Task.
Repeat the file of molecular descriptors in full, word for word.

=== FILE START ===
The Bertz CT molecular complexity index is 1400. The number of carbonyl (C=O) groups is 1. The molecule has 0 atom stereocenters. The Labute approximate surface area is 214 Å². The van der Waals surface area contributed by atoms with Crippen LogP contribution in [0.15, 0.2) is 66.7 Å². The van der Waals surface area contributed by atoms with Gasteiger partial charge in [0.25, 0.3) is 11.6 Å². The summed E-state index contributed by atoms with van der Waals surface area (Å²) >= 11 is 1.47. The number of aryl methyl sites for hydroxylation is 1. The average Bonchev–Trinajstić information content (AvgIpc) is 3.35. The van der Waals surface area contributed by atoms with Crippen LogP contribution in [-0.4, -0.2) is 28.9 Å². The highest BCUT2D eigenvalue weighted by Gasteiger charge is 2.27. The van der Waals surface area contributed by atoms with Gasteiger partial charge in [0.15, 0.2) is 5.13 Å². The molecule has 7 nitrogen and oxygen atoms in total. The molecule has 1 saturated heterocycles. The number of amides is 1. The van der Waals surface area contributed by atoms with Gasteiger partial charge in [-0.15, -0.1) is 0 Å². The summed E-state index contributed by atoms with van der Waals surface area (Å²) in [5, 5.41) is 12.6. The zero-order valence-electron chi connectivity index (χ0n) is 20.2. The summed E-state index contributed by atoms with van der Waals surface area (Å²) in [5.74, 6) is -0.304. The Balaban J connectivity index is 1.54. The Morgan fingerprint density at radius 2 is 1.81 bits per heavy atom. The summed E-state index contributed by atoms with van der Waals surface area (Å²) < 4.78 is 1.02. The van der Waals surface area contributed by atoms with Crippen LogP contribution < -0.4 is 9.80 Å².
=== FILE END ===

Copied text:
The Bertz CT molecular complexity index is 1400. The number of carbonyl (C=O) groups is 1. The molecule has 0 atom stereocenters. The Labute approximate surface area is 214 Å². The van der Waals surface area contributed by atoms with Crippen LogP contribution in [0.15, 0.2) is 66.7 Å². The van der Waals surface area contributed by atoms with Gasteiger partial charge in [0.25, 0.3) is 11.6 Å². The summed E-state index contributed by atoms with van der Waals surface area (Å²) >= 11 is 1.47. The number of aryl methyl sites for hydroxylation is 1. The average Bonchev–Trinajstić information content (AvgIpc) is 3.35. The van der Waals surface area contributed by atoms with Crippen LogP contribution in [-0.4, -0.2) is 28.9 Å². The highest BCUT2D eigenvalue weighted by Gasteiger charge is 2.27. The van der Waals surface area contributed by atoms with Gasteiger partial charge in [0.15, 0.2) is 5.13 Å². The molecule has 7 nitrogen and oxygen atoms in total. The molecule has 1 saturated heterocycles. The number of amides is 1. The van der Waals surface area contributed by atoms with Gasteiger partial charge in [-0.15, -0.1) is 0 Å². The summed E-state index contributed by atoms with van der Waals surface area (Å²) in [5, 5.41) is 12.6. The zero-order valence-electron chi connectivity index (χ0n) is 20.2. The summed E-state index contributed by atoms with van der Waals surface area (Å²) in [5.74, 6) is -0.304. The Balaban J connectivity index is 1.54. The Morgan fingerprint density at radius 2 is 1.81 bits per heavy atom. The summed E-state index contributed by atoms with van der Waals surface area (Å²) < 4.78 is 1.02. The van der Waals surface area contributed by atoms with Crippen LogP contribution < -0.4 is 9.80 Å².